Today’s online New York Times carries a story about a new way to fight dengue fever, a tropical disease that afflicts an estimated 50 to 100 million people annually and kills about 25,000 people a year. The disease is carried by a single species of mosquito, so if you can reduce or eliminate that mosquito, you also reduce the risk of dengue fever. Historically, spraying noxious pesticides was the only way to kill mosquitoes over large regions, but a British firm called Oxitec has developed a clever way to decimate populations of Aedes aegypti, the species that carries the disease. They have used genetic engineering to create a line of mosquitoes that die before reaching adulthood unless they are fed a particular chemical (specifically, tetracycline, an antibiotic). So to spell doom to Aedes aegypti, Oxitec breeds thousands of these mosquitoes in captivity by feeding them tetracycline, then releases them into the wild. In order not to make the mosquito problem temporarily worse, only males (which do not bite humans) are released. These little genetic time-bomb males look just as attractive to the native females, but their progeny don’t get their tetracycline fix in the wild, and die out before they can spread dengue fever. Population simulations show that once a certain percentage of wild females mate with the modified males, the entire mosquito population should collapse in that region.
Dengue fever is a truly miserable disease, as you can tell from its informal name, “breakbone fever.” I have known several people who have had it, and although they didn’t endure the severe hemorrhagic form (which is often fatal), it was one of the worst experiences of their lives because of the nightmarish bone and joint pain. So anything reasonable that will keep people from getting this disease is welcome news in my book.
This blog is about engineering ethics, not media ethics, although I must say that the news article in which this work is reported emphasizes the possible hazards of the new development. For example, in selecting which mosquitoes to releas, it’s hard to tell male mosquitoes from female ones, at least if you aren’t a mosquito yourself, so inevitably a few biting females are always released with the males. And the Times reporter found an academic spokesperson who criticized some field tests as being inadequately reviewed and vetted with public notification, pointing out that the tests have been made in countries such as the Grand Cayman Islands which have relatively weak regulatory structures.
From what I can tell, however, the Oxitec people have followed all applicable protocols, and the first notification of their work to the scientific community was a peer-reviewed publication in Nature Biotechnology. In this they are following accepted scientific procedure rather than rushing out with a news conference in advance of peer review.
For various reasons, the phrase “genetically modified” has become a trigger for fear and opposition in Europe, especially, as well as other regions. There is no single word to describe the situation in which a technology is feared, not because it has ever led to any significant harm to the general public, but for other reasons. One cynical view holds that because genetically modified crops were first developed to a large extent in the U. S., they posed an economic threat to European farmers, who then mounted a scare campaign to induce public fear and obtain legal restrictions against the sale of such products. If this was the case, the farmers largely succeeded, and now the fear of genetically modified anything is one of the background assumptions of millions of people.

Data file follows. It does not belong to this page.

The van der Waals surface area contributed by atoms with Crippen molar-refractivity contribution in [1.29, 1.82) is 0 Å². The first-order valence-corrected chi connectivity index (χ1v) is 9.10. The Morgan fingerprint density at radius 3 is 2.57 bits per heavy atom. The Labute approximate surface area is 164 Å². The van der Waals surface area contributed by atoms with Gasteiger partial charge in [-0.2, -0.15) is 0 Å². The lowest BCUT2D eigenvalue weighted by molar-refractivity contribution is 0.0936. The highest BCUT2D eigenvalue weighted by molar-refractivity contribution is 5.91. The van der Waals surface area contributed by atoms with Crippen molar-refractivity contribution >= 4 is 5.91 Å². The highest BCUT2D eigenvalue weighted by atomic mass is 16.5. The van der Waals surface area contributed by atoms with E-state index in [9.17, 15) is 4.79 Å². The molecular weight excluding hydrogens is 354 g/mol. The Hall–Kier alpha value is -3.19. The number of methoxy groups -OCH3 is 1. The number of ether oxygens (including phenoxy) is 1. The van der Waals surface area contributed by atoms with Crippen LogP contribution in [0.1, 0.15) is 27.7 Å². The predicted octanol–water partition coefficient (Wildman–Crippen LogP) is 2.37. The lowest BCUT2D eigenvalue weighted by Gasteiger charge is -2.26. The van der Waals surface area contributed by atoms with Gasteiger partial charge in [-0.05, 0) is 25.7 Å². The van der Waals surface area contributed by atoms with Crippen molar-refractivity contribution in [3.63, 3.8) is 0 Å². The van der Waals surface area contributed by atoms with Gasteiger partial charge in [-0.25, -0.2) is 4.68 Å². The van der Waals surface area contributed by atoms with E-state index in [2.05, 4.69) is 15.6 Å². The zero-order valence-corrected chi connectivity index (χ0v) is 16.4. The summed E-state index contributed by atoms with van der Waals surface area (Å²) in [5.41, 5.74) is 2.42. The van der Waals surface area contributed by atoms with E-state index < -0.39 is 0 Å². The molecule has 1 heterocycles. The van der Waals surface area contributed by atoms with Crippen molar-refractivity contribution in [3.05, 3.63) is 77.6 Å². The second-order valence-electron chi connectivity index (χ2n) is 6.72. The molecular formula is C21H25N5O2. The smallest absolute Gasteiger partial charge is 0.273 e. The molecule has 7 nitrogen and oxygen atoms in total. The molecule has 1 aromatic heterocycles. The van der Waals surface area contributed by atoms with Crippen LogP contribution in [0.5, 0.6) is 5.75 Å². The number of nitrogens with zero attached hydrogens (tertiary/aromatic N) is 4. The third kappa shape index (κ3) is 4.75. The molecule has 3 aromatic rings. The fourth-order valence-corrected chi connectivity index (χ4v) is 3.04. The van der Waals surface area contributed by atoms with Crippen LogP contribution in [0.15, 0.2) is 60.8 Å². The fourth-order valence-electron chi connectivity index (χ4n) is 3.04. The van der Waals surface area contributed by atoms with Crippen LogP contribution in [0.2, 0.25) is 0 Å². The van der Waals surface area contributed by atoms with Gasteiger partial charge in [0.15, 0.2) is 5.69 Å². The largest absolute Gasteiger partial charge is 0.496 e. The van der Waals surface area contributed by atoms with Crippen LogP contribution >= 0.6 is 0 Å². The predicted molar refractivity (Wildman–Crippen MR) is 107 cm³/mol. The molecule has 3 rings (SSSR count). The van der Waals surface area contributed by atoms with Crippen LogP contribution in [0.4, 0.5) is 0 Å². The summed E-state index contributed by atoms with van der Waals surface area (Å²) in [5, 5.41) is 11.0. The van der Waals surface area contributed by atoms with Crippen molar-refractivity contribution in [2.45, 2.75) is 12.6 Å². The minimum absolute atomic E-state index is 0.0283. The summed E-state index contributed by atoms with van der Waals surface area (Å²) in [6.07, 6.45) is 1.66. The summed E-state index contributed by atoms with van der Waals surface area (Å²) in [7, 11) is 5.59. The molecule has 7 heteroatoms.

One thing that is hard for some engineers to learn is the fact that when millions of people, including potential customers or otherwise affected parties, hold a particular view about something even if the view cannot be logically or reasonably supported, one cannot simply ignore that view and pretend it doesn’t exist. This may be one reason that Oxitec chose to try out their mosquitoes in places where people generally have more important things to worry about than genetically modified insects. Most places where dengue fever is a problem are poor and have inferior healthcare systems, and illness can mean loss of a job (assuming one has a job to start with). So to people in sub-Saharan Africa or Papua New Guinea, a company that lets a few non-biting mosquitoes loose in order to reduce the chances of your getting dengue fever looks like a good deal.
No engineering can be carried out without money, and Oxitec is hoping that they can show enough good results for their process to be paid for by governments who see the doomed-mosquito trick to be more cost-effective than treating millions for the effects of dengue fever, or even worse, doing nothing. Obviously they have some challenges ahead of them, but it seems short-sighted to me to throw up roadblocks just because the whole idea of genetically modified critters is under a cloud in some places.
The best argument I can think of for opposing the general release of genetically modified mosquitoes is that there may be some sinister unintended consequence lurking in the background. But that’s why people do field tests: to uncover such problems and deal with them before they cause widespread harm. Here’s hoping that Oxitec does a good job of looking out for such problems, fixes them if they occur, and then goes on to alleviate the miseries of dengue fever for millions of people worldwide.
Sources: The New York Times article by Andrew Pollack on Oxitec’s effort appeared on Oct. 31, 2011 at http://www.nytimes.com/2011/10/31/science/concerns-raised-about-genetically-engineered-mosquitoes.html. I also referred to the Wikipedia article about dengue fever.